Enough Already with Bruce/Caitlyn
Back in 1976 Bruce Jenner’s likeness was everywhere. He was on magazine covers, cereal boxes, and posters, and appeared on talk shows, variety shows, and in movies. Having just won the Olympic gold medal in the Decathlon, and named as the AP’s Male Athlete of
the Year, Jenner was a sports hero of the highest order, and the attention heaped upon him was well deserved. Today nearly forty years later, you can’t look anywhere without seeing Jenner’s image again, only this time around, he’s in the news BECAUSE of his likeness, and not because of an outstanding achievement.
In those intervening four decades, Jenner hooked up with the Kardashian Klan and learned first-hand from wife Kris and step daughter Kim how to orchestrate, manipulate, and sustain an outlandish event then turn it into a cash cow. For Kris and Kim it was a sex video. For Bruce it was slowly transforming into what he refers to as a woman, and calling himself Caitlyn. I have resisted writing about the Jenner story for three reasons.
I didn’t want to further legitimize the Kardashian circus machine which so enthralls the American public. I didn’t want to be labeled “transphobic.” And I didn’t want to disrespect those who have struggled quietly to become transgender. But after the ESPY’s gave Bruce/ Caitlyn the Arthur Ashe Courage Award earlier this month, I could no longer sit back and stay silent.
First of all, there is nothing courageous about a multi millionaire, hen pecked White guy taking hormones and wearing a dress for Vanity Fair. Even worse is that the politically correct ESPY crowd (most of who probably never met Arthur Ashe), passed over some very deserving people with real courage to honor Bruce/Caitlyn. I’m sorry, but I find the whole thing to be a disrespectful publicity stunt that dishonors Mr. Ashe’s memory.
I was fortunate to spend a Saturday afternoon with Arthur back in the Fall of 1988. Some mutual friends of ours, Drs. Sandra and Stephen Vaughan, were hosting a private party to celebrate the publication of Arthur’s groundbreaking trilogy, A Hard Road to Glory, and it was a chance to honor the man and his achievements. We all knew that Arthur had undergone heart surgery several years earlier, but none of us knew that the great humanitarian had contracted AIDS from tainted blood used during his operation. In fact, as best I can recall, Arthur himself had only learned of his fate a month or so prior to our meeting. Anyway, about a half hour before the party, a knock came at my office door.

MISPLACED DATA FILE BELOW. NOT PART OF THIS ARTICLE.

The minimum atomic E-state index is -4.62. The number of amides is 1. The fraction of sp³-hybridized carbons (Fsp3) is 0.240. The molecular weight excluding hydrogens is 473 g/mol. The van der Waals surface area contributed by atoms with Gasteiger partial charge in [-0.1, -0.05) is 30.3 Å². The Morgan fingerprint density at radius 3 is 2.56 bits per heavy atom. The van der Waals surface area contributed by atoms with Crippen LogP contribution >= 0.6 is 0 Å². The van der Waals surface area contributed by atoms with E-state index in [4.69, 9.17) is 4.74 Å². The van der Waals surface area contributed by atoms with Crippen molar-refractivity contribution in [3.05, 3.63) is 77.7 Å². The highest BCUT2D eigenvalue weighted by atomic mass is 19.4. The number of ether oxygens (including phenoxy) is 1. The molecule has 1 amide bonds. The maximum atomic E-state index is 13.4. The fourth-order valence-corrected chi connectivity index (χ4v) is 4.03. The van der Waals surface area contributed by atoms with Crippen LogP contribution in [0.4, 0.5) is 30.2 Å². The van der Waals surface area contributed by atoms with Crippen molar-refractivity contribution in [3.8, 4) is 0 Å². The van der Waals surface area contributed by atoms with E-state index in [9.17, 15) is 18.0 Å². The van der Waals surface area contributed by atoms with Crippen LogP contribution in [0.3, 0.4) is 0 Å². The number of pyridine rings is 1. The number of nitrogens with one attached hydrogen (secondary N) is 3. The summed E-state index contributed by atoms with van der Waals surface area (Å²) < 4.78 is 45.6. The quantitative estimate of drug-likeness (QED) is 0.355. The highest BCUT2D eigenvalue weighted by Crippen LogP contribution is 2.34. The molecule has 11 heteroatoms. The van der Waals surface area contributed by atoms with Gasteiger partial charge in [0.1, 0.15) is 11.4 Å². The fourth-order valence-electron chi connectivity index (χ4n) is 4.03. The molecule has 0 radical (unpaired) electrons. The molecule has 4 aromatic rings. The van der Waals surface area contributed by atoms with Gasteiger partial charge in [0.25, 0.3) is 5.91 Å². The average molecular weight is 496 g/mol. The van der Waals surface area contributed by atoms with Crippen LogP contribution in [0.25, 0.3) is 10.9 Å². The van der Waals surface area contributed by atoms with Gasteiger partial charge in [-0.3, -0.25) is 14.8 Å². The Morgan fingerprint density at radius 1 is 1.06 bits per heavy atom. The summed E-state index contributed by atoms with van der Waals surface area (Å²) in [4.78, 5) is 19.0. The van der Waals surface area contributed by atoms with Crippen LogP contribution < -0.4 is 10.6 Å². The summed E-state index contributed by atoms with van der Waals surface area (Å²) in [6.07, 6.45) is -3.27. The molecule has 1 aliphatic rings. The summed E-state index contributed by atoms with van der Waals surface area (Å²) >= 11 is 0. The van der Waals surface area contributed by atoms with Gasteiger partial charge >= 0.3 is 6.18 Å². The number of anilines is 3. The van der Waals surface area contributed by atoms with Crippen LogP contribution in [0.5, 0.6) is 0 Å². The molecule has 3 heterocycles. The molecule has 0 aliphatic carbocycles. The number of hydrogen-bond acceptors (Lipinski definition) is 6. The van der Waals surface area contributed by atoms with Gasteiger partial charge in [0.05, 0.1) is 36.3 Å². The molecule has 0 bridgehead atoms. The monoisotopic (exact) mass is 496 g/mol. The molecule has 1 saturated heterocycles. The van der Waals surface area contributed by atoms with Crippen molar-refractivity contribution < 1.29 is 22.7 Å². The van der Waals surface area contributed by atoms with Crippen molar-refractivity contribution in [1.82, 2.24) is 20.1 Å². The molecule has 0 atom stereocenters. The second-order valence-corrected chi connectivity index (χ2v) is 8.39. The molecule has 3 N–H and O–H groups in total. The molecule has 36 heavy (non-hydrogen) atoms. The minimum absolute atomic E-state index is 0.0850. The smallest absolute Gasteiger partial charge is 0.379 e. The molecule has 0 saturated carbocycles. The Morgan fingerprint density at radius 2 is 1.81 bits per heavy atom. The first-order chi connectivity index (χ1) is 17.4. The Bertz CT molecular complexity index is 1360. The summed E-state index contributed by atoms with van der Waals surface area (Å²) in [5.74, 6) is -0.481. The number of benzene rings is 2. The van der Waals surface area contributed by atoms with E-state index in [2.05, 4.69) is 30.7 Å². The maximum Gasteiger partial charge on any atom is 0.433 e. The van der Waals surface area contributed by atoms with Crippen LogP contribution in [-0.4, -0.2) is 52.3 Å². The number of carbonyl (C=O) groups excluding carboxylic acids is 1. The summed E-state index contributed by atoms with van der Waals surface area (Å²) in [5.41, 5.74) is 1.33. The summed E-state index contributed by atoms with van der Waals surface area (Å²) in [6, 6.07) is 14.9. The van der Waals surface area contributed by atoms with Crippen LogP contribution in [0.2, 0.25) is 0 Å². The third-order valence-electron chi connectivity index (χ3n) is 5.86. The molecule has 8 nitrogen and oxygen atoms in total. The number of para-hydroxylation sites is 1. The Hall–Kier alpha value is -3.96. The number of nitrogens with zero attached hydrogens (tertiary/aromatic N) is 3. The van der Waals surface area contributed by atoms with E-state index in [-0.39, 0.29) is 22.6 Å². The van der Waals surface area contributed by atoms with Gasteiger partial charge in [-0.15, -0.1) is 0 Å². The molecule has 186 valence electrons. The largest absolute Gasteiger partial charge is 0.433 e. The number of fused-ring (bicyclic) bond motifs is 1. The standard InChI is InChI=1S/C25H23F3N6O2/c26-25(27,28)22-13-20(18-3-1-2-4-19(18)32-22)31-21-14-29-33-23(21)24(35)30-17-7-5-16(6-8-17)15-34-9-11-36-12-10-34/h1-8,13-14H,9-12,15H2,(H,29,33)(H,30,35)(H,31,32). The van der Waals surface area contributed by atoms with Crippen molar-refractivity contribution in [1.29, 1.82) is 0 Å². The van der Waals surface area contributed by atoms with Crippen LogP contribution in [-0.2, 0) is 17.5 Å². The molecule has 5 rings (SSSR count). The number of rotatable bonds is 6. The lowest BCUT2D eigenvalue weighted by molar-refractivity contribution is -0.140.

It was Arthur. He had just gotten off the interstate, and wanted to make sure he had the correct directions to the Vaughan’s house. He was quiet and soft spoken that day, which was par for the course for Arthur. But he also seemed a bit distant and sullen, and that was not normal for the tennis great. I gave him directions, then followed in my car to the event. Several years later we all learned why Arthur was overly quiet that day. Hell, he was probably still in shock.
His plan was to keep the AIDS diagnosis private, but, faced with being outed by a journalist from USA Today, Arthur finally and reluctantly went public in 1992.
It wasn’t the first time Arthur had dealt with adversity. Forty years earlier Ashe had been denied access to the Whites-only city tennis courts in his hometown of Richmond, Virginia. He spent the rest of his life fighting racism, even to the point of being arrested for protesting apartheid. Overcoming racism took one kind of courage. Facing a horrible death took another kind of courage altogether.
Ashe had both kinds. Some columnists and commentators have speculated that, were he alive today, Arthur would embrace Bruce/ Caitlyn’s “courageous” transformation, but I disagree. Arthur didn’t suffer fools, frauds, or showboats lightly. Jenner is first and foremost a celebrity in the Kardashian mold. He is not a hero. He is not a role model, and he is certainly not courageous. Lauren Hill was courageous. She died in April at age 19 after playing basketball while battling cancer. Noah Galloway is courageous too. He competes in adventure runs despite having lost an arm and a leg in Iraq. Either Lauren or Noah would have been fitting recipients of the Arthur Ashe Courage Award. But then, neither of them was a millionaire showman like Bruce/Caitlyn.
And lest you think mine are the ramblings of an old, out-of-touch heterosexual guy, be advised that even some in the LGBT community are none too pleased with Bruce/Caitlyn’s grandstanding either. They point out that, unlike most of the estimated 700,000 transgender people in America, Jenner hasn’t lived with the fear of losing a job, being beaten up at work, or denied opportunities to support a family.
I can’t possibly know what it’s like to overcome racism, and thus far I don’t know what it’s like to face a death sentence, so I suppose I don’t really know what courage is. But I sure as hell know what courage ISN’T, and that’s posing for Vanity Fair. !